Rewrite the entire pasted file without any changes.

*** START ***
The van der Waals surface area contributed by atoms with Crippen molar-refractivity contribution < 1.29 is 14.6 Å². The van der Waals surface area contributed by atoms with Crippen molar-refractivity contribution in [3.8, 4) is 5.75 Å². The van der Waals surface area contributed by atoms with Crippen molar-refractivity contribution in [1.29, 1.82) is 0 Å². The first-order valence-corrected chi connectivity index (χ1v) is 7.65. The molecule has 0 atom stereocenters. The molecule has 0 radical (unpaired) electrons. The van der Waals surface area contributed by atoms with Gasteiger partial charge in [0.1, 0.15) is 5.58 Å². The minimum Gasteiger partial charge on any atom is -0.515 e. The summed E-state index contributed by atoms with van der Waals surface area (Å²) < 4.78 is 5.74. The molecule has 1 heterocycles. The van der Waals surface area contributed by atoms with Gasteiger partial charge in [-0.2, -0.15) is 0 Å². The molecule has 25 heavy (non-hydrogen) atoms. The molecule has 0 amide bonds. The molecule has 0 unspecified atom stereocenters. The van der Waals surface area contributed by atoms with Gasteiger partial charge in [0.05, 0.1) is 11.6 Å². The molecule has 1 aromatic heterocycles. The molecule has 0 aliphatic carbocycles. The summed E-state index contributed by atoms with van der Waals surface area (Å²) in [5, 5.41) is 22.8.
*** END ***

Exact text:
The van der Waals surface area contributed by atoms with Crippen molar-refractivity contribution < 1.29 is 14.6 Å². The van der Waals surface area contributed by atoms with Crippen molar-refractivity contribution in [3.8, 4) is 5.75 Å². The van der Waals surface area contributed by atoms with Crippen molar-refractivity contribution in [1.29, 1.82) is 0 Å². The first-order valence-corrected chi connectivity index (χ1v) is 7.65. The molecule has 0 atom stereocenters. The molecule has 0 radical (unpaired) electrons. The van der Waals surface area contributed by atoms with Gasteiger partial charge in [0.1, 0.15) is 5.58 Å². The minimum Gasteiger partial charge on any atom is -0.515 e. The summed E-state index contributed by atoms with van der Waals surface area (Å²) < 4.78 is 5.74. The molecule has 1 heterocycles. The van der Waals surface area contributed by atoms with Gasteiger partial charge in [-0.2, -0.15) is 0 Å². The molecule has 25 heavy (non-hydrogen) atoms. The molecule has 0 amide bonds. The molecule has 0 unspecified atom stereocenters. The van der Waals surface area contributed by atoms with Gasteiger partial charge in [0.05, 0.1) is 11.6 Å². The molecule has 1 aromatic heterocycles. The molecule has 0 aliphatic carbocycles. The summed E-state index contributed by atoms with van der Waals surface area (Å²) in [5, 5.41) is 22.8.